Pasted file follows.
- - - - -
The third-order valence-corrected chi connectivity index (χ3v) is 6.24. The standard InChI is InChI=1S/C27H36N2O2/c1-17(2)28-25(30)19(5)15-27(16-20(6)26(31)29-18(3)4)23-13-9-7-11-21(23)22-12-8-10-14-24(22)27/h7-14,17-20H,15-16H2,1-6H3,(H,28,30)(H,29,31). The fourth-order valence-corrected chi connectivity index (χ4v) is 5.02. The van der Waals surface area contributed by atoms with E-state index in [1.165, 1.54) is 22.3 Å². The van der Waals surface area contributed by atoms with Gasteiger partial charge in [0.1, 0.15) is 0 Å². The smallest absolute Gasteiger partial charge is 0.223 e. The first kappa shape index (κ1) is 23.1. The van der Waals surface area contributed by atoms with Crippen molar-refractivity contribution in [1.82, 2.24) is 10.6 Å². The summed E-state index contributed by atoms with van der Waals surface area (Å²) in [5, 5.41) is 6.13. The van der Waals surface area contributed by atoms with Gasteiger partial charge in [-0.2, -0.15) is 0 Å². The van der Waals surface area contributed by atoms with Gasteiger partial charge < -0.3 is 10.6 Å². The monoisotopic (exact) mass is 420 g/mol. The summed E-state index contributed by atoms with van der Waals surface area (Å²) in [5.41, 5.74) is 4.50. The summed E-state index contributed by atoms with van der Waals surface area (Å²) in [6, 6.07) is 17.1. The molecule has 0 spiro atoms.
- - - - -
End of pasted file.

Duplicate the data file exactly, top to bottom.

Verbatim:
The third-order valence-corrected chi connectivity index (χ3v) is 6.24. The standard InChI is InChI=1S/C27H36N2O2/c1-17(2)28-25(30)19(5)15-27(16-20(6)26(31)29-18(3)4)23-13-9-7-11-21(23)22-12-8-10-14-24(22)27/h7-14,17-20H,15-16H2,1-6H3,(H,28,30)(H,29,31). The fourth-order valence-corrected chi connectivity index (χ4v) is 5.02. The van der Waals surface area contributed by atoms with E-state index in [1.165, 1.54) is 22.3 Å². The van der Waals surface area contributed by atoms with Gasteiger partial charge in [0.1, 0.15) is 0 Å². The smallest absolute Gasteiger partial charge is 0.223 e. The first kappa shape index (κ1) is 23.1. The van der Waals surface area contributed by atoms with Crippen molar-refractivity contribution in [1.82, 2.24) is 10.6 Å². The summed E-state index contributed by atoms with van der Waals surface area (Å²) in [5, 5.41) is 6.13. The van der Waals surface area contributed by atoms with Gasteiger partial charge in [-0.2, -0.15) is 0 Å². The van der Waals surface area contributed by atoms with Gasteiger partial charge < -0.3 is 10.6 Å². The monoisotopic (exact) mass is 420 g/mol. The summed E-state index contributed by atoms with van der Waals surface area (Å²) in [5.41, 5.74) is 4.50. The summed E-state index contributed by atoms with van der Waals surface area (Å²) in [6, 6.07) is 17.1. The molecule has 0 spiro atoms.